Studies at the Palomar Observatory some 40 years ago led astronomers to believe that the galaxy erupted with star formation billions of years after its galactic neighbours. Galaxies resembling I Zwicky 18's youthful appearance are typically found only in the early universe. Early observations with the Hubble Space Telescope suggested an age of 500 million years old for I Zwicky 18...

Later observations with the Hubble Space Telescope found faint and old stars contained within the galaxy, suggesting its star formation started at least one billion years ago and possibly as much as ten billion years ago. The galaxy, therefore, may have formed at the same time as most other galaxies.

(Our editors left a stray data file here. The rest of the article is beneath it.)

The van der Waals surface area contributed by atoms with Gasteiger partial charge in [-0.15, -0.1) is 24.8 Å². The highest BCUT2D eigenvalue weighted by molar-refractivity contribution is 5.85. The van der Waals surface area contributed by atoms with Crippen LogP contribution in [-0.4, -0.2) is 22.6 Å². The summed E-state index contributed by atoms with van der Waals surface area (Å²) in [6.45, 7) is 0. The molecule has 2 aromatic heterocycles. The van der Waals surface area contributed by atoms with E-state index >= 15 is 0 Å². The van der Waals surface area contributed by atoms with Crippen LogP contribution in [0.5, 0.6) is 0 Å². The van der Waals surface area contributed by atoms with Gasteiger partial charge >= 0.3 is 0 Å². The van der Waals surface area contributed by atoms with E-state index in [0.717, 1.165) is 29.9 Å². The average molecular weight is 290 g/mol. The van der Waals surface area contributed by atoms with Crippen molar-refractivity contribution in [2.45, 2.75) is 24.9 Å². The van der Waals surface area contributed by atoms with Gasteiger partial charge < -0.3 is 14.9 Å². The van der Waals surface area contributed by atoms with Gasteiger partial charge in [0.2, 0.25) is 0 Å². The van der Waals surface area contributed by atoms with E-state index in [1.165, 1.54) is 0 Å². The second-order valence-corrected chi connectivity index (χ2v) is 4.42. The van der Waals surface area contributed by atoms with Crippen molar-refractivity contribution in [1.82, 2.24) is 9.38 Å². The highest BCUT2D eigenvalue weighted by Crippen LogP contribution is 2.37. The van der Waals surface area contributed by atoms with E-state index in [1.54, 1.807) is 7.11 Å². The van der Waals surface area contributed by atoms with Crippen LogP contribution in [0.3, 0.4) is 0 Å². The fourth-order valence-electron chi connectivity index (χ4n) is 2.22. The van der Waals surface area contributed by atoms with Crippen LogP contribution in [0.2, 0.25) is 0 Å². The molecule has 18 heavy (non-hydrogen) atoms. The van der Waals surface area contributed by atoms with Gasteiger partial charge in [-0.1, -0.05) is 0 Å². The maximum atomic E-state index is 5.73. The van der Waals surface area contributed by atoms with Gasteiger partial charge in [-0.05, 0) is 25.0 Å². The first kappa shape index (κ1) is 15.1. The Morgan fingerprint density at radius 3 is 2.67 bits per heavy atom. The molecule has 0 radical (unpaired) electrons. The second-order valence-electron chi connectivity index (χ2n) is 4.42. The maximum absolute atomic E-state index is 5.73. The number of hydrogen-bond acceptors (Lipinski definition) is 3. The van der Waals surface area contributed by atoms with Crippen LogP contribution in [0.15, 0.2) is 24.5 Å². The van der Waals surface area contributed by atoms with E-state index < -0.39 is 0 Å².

So I don't think that galaxies are young. They are all old. The only exceptions that I can think of are the dwarf galaxies that condense out of the wreckage of tidal tails thrown out by larger galaxies in the throes of ongoing mergers or collisions:

Tadpole Galaxy with blue knots in tail.png
The large blue clusters in the tidal tail of the Tadpole Galaxy
will evolve into future dwarf galaxies.


But with the exception of newly formed tidal wreckage dwarf galaxies, galaxies are not young, but old. The question is whether they are still forming stars, and if they are, how vigorously they are doing so.

Sometimes it is very hard to understand why galaxies suddenly start forming a tremendous amount of stars.


Consider starburst galaxy NGC 1313.
APOD Robot wrote: